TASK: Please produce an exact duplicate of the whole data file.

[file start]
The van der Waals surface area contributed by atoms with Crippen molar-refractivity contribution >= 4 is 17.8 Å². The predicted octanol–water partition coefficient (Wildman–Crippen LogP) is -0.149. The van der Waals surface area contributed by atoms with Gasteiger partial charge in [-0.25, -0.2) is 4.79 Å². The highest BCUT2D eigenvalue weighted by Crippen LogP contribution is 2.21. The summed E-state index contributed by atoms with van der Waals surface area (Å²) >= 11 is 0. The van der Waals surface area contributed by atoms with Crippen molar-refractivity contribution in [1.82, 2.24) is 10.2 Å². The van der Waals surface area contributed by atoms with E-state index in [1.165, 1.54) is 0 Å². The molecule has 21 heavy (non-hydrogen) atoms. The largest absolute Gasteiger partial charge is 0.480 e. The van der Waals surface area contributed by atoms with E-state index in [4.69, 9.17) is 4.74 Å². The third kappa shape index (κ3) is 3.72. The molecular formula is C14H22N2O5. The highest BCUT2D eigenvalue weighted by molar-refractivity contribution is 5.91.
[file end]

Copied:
The van der Waals surface area contributed by atoms with Crippen molar-refractivity contribution >= 4 is 17.8 Å². The predicted octanol–water partition coefficient (Wildman–Crippen LogP) is -0.149. The van der Waals surface area contributed by atoms with Gasteiger partial charge in [-0.25, -0.2) is 4.79 Å². The highest BCUT2D eigenvalue weighted by Crippen LogP contribution is 2.21. The summed E-state index contributed by atoms with van der Waals surface area (Å²) >= 11 is 0. The van der Waals surface area contributed by atoms with Crippen molar-refractivity contribution in [1.82, 2.24) is 10.2 Å². The van der Waals surface area contributed by atoms with E-state index in [1.165, 1.54) is 0 Å². The molecule has 21 heavy (non-hydrogen) atoms. The largest absolute Gasteiger partial charge is 0.480 e. The van der Waals surface area contributed by atoms with E-state index in [4.69, 9.17) is 4.74 Å². The third kappa shape index (κ3) is 3.72. The molecular formula is C14H22N2O5. The highest BCUT2D eigenvalue weighted by molar-refractivity contribution is 5.91.